Transfer functions of laminar premixed flames subjected to forcing by acoustic waves, AC electric fields, and non-thermal plasma discharges
KAUST DepartmentPhysical Sciences and Engineering (PSE) Division
Mechanical Engineering Program
Clean Combustion Research Center
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AbstractThe responses of laminar methane-air flames to forcing by acoustic waves, AC electric fields, and nanosecond repetitively pulsed (NRP) glow discharges are reported here. The experimental setup consists of an axisymmetric burner with a nozzle made from a quartz tube. Three different flame geometries have been studied: conical, M-shaped and V-shaped flames. A central stainless steel rod is used as a cathode for the electric field and plasma excitations. The acoustic forcing is obtained with a loudspeaker located at the bottom part of the burner. For forcing by AC electric fields, a metallic grid is placed above the rod and connected to an AC power supply. Plasma forcing is obtained by applying high-voltage pulses of 10-ns duration applied at 10 kHz, between the rod and an annular stainless steel ring, placed at the outlet of the quartz tube. The chemiluminescence of CH is used to determine the heat release rate fluctuations. For forcing by acoustic waves and plasma, the geometry of the flame plays a key role in the response of the combustion, while the flame shape does not affect the response of the combustion to electric field forcing. The flame response to acoustic forcing of about 10% of the incoming flow is similar to those obtained in the literature. The flames are found to be responsive to an AC electric field across the whole range of frequencies studied. A forcing mechanism, based on the generation of ionic wind, is proposed. The gain of the transfer function obtained for plasma forcing is found to be up to 5 times higher than for acoustic forcing. A possible mechanism of plasma forcing is introduced.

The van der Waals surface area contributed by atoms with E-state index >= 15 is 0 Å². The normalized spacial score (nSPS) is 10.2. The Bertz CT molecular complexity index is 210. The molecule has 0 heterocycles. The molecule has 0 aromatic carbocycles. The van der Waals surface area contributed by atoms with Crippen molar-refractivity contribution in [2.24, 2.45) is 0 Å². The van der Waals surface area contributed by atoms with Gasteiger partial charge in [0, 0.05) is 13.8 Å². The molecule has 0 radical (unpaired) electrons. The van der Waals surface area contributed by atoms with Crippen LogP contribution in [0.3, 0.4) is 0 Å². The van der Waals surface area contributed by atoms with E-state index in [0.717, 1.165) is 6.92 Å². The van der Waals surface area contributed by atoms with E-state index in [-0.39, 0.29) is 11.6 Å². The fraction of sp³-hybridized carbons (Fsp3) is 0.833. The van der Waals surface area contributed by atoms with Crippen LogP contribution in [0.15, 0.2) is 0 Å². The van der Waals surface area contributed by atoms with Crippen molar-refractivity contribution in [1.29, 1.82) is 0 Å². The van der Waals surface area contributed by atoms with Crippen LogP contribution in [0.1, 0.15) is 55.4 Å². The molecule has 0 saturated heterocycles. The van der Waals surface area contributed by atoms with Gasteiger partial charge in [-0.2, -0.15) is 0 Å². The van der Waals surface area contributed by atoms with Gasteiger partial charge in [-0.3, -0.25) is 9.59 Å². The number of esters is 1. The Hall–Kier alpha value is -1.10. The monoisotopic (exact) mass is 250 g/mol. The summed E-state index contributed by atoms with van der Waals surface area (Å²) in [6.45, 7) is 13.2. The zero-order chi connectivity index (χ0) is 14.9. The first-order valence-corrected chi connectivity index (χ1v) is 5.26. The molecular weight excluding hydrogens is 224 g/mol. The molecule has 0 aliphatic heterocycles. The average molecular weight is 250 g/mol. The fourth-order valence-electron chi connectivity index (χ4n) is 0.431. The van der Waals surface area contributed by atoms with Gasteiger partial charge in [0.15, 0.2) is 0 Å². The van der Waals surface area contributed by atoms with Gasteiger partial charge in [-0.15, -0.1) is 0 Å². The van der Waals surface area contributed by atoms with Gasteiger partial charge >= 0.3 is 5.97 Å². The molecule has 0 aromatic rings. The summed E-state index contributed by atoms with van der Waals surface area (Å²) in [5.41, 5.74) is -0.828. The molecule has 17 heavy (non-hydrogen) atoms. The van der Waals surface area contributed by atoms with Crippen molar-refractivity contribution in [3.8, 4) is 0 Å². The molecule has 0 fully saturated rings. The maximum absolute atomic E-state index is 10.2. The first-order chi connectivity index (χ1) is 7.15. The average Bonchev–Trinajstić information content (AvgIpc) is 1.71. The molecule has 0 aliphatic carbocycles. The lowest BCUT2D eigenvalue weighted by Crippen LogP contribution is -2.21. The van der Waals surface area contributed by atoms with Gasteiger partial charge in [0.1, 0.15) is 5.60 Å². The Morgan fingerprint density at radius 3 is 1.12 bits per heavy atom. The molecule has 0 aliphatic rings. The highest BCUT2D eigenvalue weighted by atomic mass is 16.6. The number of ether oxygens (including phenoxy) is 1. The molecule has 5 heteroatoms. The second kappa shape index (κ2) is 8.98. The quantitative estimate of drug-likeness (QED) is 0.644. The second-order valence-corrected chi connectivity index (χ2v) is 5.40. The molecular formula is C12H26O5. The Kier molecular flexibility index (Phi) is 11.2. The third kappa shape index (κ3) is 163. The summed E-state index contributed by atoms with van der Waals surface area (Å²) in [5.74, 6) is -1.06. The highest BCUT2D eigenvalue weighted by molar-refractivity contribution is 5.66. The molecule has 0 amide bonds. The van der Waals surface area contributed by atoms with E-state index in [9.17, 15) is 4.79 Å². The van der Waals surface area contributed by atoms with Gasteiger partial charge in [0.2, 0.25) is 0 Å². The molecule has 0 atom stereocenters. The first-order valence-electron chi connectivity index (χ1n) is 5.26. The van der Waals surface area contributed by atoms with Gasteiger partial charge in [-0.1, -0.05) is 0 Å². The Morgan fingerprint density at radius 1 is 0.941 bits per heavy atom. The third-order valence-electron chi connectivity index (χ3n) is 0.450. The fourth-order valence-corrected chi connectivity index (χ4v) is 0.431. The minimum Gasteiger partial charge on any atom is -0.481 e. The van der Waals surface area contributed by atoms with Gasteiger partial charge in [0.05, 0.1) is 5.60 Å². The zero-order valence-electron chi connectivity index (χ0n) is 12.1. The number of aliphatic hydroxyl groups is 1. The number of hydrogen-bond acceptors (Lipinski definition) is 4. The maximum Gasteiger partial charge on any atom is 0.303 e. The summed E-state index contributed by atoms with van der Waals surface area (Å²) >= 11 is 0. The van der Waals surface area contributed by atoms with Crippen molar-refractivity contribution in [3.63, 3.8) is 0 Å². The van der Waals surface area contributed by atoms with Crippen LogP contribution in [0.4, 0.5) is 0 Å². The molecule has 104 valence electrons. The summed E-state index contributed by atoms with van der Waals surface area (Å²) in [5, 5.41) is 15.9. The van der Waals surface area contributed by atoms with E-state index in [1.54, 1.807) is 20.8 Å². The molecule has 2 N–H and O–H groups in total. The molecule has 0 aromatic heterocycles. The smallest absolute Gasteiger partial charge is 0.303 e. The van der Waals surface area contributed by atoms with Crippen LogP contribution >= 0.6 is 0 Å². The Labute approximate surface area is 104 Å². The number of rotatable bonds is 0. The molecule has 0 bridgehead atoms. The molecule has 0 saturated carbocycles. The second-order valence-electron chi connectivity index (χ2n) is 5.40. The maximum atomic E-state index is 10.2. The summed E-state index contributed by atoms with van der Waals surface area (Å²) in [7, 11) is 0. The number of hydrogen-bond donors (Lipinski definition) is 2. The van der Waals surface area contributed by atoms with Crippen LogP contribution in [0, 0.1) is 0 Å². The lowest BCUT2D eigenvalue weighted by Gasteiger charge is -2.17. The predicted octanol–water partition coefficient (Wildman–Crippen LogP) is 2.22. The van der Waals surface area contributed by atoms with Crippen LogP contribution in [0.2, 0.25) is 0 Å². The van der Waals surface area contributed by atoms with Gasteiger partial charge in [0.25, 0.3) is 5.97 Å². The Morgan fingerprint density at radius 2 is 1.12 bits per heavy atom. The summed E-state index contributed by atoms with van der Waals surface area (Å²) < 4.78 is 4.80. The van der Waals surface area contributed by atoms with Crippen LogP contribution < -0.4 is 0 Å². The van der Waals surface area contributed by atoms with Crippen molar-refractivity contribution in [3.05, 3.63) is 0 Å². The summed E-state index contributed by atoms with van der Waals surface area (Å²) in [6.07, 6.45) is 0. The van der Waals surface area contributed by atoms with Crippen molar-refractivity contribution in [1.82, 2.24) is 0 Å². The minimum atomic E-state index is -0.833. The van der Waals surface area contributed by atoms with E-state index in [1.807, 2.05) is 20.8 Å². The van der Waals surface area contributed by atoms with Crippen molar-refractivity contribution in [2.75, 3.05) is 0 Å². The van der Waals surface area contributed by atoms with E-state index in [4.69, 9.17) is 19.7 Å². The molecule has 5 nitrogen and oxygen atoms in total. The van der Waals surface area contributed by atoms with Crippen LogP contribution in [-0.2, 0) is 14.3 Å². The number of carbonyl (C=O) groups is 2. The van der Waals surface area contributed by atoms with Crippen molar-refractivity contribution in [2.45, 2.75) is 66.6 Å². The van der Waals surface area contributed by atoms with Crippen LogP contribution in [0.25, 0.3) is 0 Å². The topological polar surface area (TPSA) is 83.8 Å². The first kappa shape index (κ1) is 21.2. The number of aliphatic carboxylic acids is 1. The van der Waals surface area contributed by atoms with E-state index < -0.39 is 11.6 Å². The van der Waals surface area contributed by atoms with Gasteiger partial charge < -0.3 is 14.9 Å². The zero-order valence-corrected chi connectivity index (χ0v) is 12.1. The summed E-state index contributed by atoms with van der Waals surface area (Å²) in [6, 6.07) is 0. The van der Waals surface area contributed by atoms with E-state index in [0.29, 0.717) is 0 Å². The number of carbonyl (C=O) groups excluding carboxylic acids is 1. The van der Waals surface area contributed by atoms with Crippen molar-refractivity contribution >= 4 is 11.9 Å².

CitationLacoste DA, Xiong Y, Moeck JP, Chung SH, Roberts WL, et al. (2017) Transfer functions of laminar premixed flames subjected to forcing by acoustic waves, AC electric fields, and non-thermal plasma discharges. Proceedings of the Combustion Institute 36: 4183–4192. Available: http://dx.doi.org/10.1016/j.proci.2016.05.034.
SponsorsThis work is partly funded by the Agence Nationale de la Recherche and the German Research Foundation, through the DRACO project (ANR-13-IS09-0004), and by the Competitive Research Funding from King Abdullah University of Science and Technology (KAUST), Grant number 1975.